A decade since it opened on a South Philadelphia corner selling the quirky combination of fried chicken, doughnuts, and coffee, Federal Donuts has sealed an investment deal with a Main Line private-equity firm to grow the company nationally, well beyond its 11 locations.

The expansion, starting locally, could yield 150 locations nationwide within a few years, said Satya Ponnuru, a founder of the Radnor-based NewSpring Franchise.

The deal, announced officially Tuesday, pairs three of Federal Donuts’ founders — chefs-restaurateurs Michael Solomonov and Steve Cook (partners in Zahav, Laser Wolf, Abe Fisher, Dizengoff, Goldie, K’Far, and Merkaz) and its chief executive, Tom Henneman — with three new board members from NewSpring: Ponnuru, industry veteran Patrick Sugrue, a former chief executive of Saladworks, and Jeff Benjamin, Marc Vetri’s business partner in restaurants such as Vetri Cucina, Fiorella, and a forthcoming steak house in Bryn Mawr.

Two Federal Donuts cofounders, Felicia D’Ambrosio and Bob Logue, have left the company.

Terms were not disclosed. Solomonov, Cook, and Henneman will continue to have “significant ownership of the business and will be very involved,” Ponnuru said. Henneman will remain CEO and will be advised by Benjamin, who remains active in the Vetri restaurants and is senior adviser to the Fitler Club.

» READ MORE: Goodbye thighs: Federal Donuts switches to chicken tenders

Ponnuru said Federal Donuts was an attractive partner because it is a brand with ”a differentiated menu offering,” helped along by Cook and Solomonov’s James Beard Award-winning food.

Private-equity investment is considered a logical and necessary next step for many small- and midsize businesses, particularly restaurants, that want to grow. NewSpring also works with Turning Point, a chain of breakfast-and-lunch restaurants. Iron Hill Brewery took on private-equity funding from a New England firm in 2016, while Spread Bagelry began working with another Main Line firm in 2018.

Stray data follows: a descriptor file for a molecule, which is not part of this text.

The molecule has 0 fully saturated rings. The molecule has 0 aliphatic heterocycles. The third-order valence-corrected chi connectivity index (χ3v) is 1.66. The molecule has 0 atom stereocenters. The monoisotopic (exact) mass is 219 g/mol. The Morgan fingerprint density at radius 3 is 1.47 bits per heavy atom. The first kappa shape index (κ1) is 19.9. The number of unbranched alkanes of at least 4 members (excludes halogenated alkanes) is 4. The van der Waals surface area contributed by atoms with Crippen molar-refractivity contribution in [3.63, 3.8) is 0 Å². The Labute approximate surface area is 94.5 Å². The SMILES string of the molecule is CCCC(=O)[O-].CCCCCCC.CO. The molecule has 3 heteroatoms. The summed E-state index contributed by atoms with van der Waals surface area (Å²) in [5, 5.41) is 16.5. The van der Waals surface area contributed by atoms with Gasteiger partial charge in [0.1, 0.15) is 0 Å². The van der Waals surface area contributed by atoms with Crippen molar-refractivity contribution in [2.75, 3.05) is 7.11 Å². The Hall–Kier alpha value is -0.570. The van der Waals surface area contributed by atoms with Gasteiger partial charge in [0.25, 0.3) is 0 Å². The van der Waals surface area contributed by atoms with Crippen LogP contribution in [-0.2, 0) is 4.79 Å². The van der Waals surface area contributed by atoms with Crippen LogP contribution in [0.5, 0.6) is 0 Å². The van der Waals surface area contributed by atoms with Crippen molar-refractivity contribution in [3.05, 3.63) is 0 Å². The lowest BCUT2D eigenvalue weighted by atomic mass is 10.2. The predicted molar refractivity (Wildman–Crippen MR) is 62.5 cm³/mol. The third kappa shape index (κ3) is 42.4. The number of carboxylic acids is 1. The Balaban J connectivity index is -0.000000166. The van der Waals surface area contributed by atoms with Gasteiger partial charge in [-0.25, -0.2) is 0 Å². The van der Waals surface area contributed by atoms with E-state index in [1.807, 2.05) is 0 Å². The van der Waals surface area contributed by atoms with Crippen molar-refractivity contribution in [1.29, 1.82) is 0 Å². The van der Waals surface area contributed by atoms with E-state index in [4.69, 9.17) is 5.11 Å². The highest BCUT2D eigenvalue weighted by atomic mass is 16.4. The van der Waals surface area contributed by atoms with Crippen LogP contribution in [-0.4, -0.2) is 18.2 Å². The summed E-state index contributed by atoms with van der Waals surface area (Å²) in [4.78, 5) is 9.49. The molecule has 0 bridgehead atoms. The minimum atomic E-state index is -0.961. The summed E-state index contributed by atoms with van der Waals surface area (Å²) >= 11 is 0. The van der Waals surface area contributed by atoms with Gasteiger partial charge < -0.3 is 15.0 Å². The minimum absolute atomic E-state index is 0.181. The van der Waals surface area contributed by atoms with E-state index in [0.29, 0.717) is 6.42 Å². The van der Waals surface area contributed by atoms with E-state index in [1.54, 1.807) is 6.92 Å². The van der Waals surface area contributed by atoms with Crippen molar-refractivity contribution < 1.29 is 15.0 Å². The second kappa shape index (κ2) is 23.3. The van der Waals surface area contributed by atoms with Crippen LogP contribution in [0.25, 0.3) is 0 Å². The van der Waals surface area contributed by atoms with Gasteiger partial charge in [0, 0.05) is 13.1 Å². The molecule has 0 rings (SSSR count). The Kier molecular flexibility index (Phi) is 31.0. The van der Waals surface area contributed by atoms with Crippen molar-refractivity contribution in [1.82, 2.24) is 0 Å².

Federal Donuts had grown through bootstrapping. With its Solomonov-Cook pedigree, the company was a hit from its first location, which opened Oct. 11, 2011, at a former pizzeria called Messy Jesse’s at Second and Manton Streets.

In the early days, customers routinely lined up before the opening hour for doughnuts in such flavors as Appollonia (apple-cinnamon), honey-glazed, and chile lime. At precisely 11:45 a.m., fryers started turning out batches of Korean fried chicken. The New York Times cited FedNuts’ “hipsterish fried chicken” in 2013, launching the sale of T-shirts.

A second location, at 1632 Sansom St., followed in 2012. (It was torn down in 2021 to make way for a high-rise, and a new store at 1909 Sansom St. fills that gap.)

Next were shops in University City and North Philadelphia in 2014. Then came an ill-starred venture in summer 2017, alongside a Dizengoff location, in Miami’s Wynwood neighborhood. Construction that made Wynwood such a popular area, however, limited access to the eateries, and they closed in early 2018. “That was a humbling experience and an expensive lesson,” Cook said last week.

That same year, the partners released a cookbook, giving out the recipe. (Warning: Doughnut-making can get messy.)

Also in 2017, Federal Donuts spun off a charitable venture in Center City called Rooster Soup Co., a restaurant that converted its unused chicken backs into soup and other dishes. The restaurant, a collaboration with Broad Street Ministries, closed in 2019 and briefly became a Jewish deli called The Rooster.

Meanwhile, more Federal Donuts locations followed, including East Market, Ben Franklin Parkway, stands inside the Whole Foods Markets in Spring Garden and Wynnewood and kiosks at Citizens Bank Park and the Wells Fargo Center.

As part of the NewSpring deal, D’Ambrosio and Logue were packaged out. Logue, a construction worker, had founded Bodhi Coffee with Henneman and, like D’Ambrosio, was not involved recently in day-to-day operations. Logue, still the owner of Bodhi, is developing a local oat milk with partners.

D’Ambrosio, who now lives in Michigan, called it “a great, fair deal” and said she was happy that Federal Donuts had received “a boost of confidence” from NewSpring.

“They’ll take this right to the moon,” she said.